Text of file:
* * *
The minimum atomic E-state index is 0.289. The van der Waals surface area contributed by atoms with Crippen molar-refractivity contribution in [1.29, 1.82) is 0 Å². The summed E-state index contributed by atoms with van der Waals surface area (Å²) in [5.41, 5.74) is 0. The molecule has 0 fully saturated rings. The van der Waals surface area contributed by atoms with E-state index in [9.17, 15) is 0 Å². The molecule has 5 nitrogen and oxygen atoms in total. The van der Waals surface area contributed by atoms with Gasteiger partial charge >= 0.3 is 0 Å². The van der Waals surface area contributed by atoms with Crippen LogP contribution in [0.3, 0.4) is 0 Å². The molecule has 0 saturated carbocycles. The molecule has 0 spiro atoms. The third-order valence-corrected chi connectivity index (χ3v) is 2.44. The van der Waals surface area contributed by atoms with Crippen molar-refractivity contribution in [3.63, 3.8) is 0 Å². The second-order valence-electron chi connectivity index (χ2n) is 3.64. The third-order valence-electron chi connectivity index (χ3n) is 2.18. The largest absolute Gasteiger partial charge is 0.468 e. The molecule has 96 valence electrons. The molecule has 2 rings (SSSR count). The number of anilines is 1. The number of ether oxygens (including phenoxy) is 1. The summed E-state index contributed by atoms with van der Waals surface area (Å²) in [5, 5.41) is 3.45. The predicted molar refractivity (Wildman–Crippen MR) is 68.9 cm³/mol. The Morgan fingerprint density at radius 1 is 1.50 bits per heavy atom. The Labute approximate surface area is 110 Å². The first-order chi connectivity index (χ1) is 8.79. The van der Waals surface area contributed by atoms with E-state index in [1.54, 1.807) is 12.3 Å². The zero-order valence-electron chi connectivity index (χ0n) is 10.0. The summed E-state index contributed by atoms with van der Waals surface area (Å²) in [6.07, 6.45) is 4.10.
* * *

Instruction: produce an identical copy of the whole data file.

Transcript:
The minimum atomic E-state index is 0.289. The van der Waals surface area contributed by atoms with Crippen molar-refractivity contribution in [1.29, 1.82) is 0 Å². The summed E-state index contributed by atoms with van der Waals surface area (Å²) in [5.41, 5.74) is 0. The molecule has 0 fully saturated rings. The van der Waals surface area contributed by atoms with E-state index in [9.17, 15) is 0 Å². The molecule has 5 nitrogen and oxygen atoms in total. The van der Waals surface area contributed by atoms with Gasteiger partial charge >= 0.3 is 0 Å². The van der Waals surface area contributed by atoms with Crippen LogP contribution in [0.3, 0.4) is 0 Å². The molecule has 0 saturated carbocycles. The molecule has 0 spiro atoms. The third-order valence-corrected chi connectivity index (χ3v) is 2.44. The van der Waals surface area contributed by atoms with Crippen molar-refractivity contribution in [3.63, 3.8) is 0 Å². The second-order valence-electron chi connectivity index (χ2n) is 3.64. The third-order valence-electron chi connectivity index (χ3n) is 2.18. The largest absolute Gasteiger partial charge is 0.468 e. The molecule has 96 valence electrons. The molecule has 2 rings (SSSR count). The number of anilines is 1. The number of ether oxygens (including phenoxy) is 1. The summed E-state index contributed by atoms with van der Waals surface area (Å²) in [5, 5.41) is 3.45. The predicted molar refractivity (Wildman–Crippen MR) is 68.9 cm³/mol. The Morgan fingerprint density at radius 1 is 1.50 bits per heavy atom. The Labute approximate surface area is 110 Å². The first-order chi connectivity index (χ1) is 8.79. The van der Waals surface area contributed by atoms with E-state index in [1.54, 1.807) is 12.3 Å². The zero-order valence-electron chi connectivity index (χ0n) is 10.0. The summed E-state index contributed by atoms with van der Waals surface area (Å²) in [6.07, 6.45) is 4.10.